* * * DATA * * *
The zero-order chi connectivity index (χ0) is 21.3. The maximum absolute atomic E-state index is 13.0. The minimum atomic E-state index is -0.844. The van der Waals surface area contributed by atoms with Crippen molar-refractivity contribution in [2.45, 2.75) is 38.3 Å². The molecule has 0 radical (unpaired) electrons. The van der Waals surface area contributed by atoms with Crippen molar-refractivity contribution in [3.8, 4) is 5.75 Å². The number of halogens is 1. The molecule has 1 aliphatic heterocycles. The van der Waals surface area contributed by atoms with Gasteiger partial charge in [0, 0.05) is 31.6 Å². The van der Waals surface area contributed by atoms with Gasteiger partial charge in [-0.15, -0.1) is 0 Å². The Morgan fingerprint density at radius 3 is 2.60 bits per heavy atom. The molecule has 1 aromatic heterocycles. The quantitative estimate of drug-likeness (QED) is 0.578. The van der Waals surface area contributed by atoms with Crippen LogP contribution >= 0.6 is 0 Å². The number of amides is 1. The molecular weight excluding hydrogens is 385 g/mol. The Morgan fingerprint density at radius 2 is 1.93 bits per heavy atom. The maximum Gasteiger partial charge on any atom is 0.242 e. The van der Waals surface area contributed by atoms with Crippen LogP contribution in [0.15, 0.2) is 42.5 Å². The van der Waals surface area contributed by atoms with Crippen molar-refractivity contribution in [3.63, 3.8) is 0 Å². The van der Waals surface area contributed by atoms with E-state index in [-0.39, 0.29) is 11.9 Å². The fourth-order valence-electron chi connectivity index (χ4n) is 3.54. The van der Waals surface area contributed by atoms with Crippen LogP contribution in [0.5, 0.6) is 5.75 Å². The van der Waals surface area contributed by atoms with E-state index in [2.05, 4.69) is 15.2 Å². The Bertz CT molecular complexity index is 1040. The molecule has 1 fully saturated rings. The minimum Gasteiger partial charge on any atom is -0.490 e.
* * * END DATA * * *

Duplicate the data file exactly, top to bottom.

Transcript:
The zero-order chi connectivity index (χ0) is 21.3. The maximum absolute atomic E-state index is 13.0. The minimum atomic E-state index is -0.844. The van der Waals surface area contributed by atoms with Crippen molar-refractivity contribution in [2.45, 2.75) is 38.3 Å². The molecule has 0 radical (unpaired) electrons. The van der Waals surface area contributed by atoms with Crippen molar-refractivity contribution in [3.8, 4) is 5.75 Å². The number of halogens is 1. The molecule has 1 aliphatic heterocycles. The van der Waals surface area contributed by atoms with Gasteiger partial charge in [0, 0.05) is 31.6 Å². The van der Waals surface area contributed by atoms with Gasteiger partial charge in [-0.15, -0.1) is 0 Å². The Morgan fingerprint density at radius 3 is 2.60 bits per heavy atom. The molecule has 1 aromatic heterocycles. The quantitative estimate of drug-likeness (QED) is 0.578. The van der Waals surface area contributed by atoms with Crippen LogP contribution >= 0.6 is 0 Å². The number of amides is 1. The molecular weight excluding hydrogens is 385 g/mol. The Morgan fingerprint density at radius 2 is 1.93 bits per heavy atom. The maximum Gasteiger partial charge on any atom is 0.242 e. The van der Waals surface area contributed by atoms with Crippen LogP contribution in [0.15, 0.2) is 42.5 Å². The van der Waals surface area contributed by atoms with Crippen molar-refractivity contribution in [3.63, 3.8) is 0 Å². The van der Waals surface area contributed by atoms with E-state index in [-0.39, 0.29) is 11.9 Å². The fourth-order valence-electron chi connectivity index (χ4n) is 3.54. The van der Waals surface area contributed by atoms with Crippen LogP contribution in [0.5, 0.6) is 5.75 Å². The van der Waals surface area contributed by atoms with E-state index in [2.05, 4.69) is 15.2 Å². The Bertz CT molecular complexity index is 1040. The molecule has 1 fully saturated rings. The minimum Gasteiger partial charge on any atom is -0.490 e.